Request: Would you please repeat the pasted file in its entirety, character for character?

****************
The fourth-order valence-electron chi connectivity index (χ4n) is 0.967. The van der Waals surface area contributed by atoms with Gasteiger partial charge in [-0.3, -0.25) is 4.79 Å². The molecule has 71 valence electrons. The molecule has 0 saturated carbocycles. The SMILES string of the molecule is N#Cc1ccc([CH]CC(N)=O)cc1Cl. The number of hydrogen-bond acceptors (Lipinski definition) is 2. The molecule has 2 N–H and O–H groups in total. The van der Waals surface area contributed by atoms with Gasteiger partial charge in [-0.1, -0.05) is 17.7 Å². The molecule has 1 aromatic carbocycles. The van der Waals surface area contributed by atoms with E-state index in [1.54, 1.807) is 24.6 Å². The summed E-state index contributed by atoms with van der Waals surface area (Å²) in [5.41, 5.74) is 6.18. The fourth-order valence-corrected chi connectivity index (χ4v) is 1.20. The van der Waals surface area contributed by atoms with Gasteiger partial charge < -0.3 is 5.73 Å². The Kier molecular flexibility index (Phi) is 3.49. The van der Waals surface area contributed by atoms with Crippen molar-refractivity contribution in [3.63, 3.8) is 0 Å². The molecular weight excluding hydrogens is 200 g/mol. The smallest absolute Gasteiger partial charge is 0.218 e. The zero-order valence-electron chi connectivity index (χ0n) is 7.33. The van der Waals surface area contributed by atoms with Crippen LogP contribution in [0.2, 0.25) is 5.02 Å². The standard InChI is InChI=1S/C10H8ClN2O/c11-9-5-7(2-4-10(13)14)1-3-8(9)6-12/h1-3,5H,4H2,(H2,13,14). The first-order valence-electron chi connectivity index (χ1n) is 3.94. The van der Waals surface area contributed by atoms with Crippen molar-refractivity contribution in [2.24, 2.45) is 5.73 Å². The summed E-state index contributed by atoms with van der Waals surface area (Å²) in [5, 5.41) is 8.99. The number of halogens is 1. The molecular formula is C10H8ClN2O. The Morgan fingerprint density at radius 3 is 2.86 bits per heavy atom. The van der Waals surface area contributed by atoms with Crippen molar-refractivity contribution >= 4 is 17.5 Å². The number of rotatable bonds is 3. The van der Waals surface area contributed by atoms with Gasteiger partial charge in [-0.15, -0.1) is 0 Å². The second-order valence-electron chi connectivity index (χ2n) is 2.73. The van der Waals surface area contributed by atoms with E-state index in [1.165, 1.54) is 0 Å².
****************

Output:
The fourth-order valence-electron chi connectivity index (χ4n) is 0.967. The van der Waals surface area contributed by atoms with Gasteiger partial charge in [-0.3, -0.25) is 4.79 Å². The molecule has 71 valence electrons. The molecule has 0 saturated carbocycles. The SMILES string of the molecule is N#Cc1ccc([CH]CC(N)=O)cc1Cl. The number of hydrogen-bond acceptors (Lipinski definition) is 2. The molecule has 2 N–H and O–H groups in total. The van der Waals surface area contributed by atoms with Gasteiger partial charge in [-0.1, -0.05) is 17.7 Å². The molecule has 1 aromatic carbocycles. The van der Waals surface area contributed by atoms with E-state index in [1.54, 1.807) is 24.6 Å². The summed E-state index contributed by atoms with van der Waals surface area (Å²) in [5.41, 5.74) is 6.18. The fourth-order valence-corrected chi connectivity index (χ4v) is 1.20. The van der Waals surface area contributed by atoms with Gasteiger partial charge < -0.3 is 5.73 Å². The Kier molecular flexibility index (Phi) is 3.49. The van der Waals surface area contributed by atoms with Crippen molar-refractivity contribution in [3.63, 3.8) is 0 Å². The molecular weight excluding hydrogens is 200 g/mol. The smallest absolute Gasteiger partial charge is 0.218 e. The zero-order valence-electron chi connectivity index (χ0n) is 7.33. The van der Waals surface area contributed by atoms with Crippen LogP contribution in [0.2, 0.25) is 5.02 Å². The standard InChI is InChI=1S/C10H8ClN2O/c11-9-5-7(2-4-10(13)14)1-3-8(9)6-12/h1-3,5H,4H2,(H2,13,14). The first-order valence-electron chi connectivity index (χ1n) is 3.94. The van der Waals surface area contributed by atoms with Crippen molar-refractivity contribution in [2.24, 2.45) is 5.73 Å². The summed E-state index contributed by atoms with van der Waals surface area (Å²) in [5, 5.41) is 8.99. The number of halogens is 1. The molecular formula is C10H8ClN2O. The Morgan fingerprint density at radius 3 is 2.86 bits per heavy atom. The van der Waals surface area contributed by atoms with Crippen molar-refractivity contribution >= 4 is 17.5 Å². The number of rotatable bonds is 3. The van der Waals surface area contributed by atoms with Gasteiger partial charge in [-0.15, -0.1) is 0 Å². The second-order valence-electron chi connectivity index (χ2n) is 2.73. The van der Waals surface area contributed by atoms with E-state index in [1.165, 1.54) is 0 Å².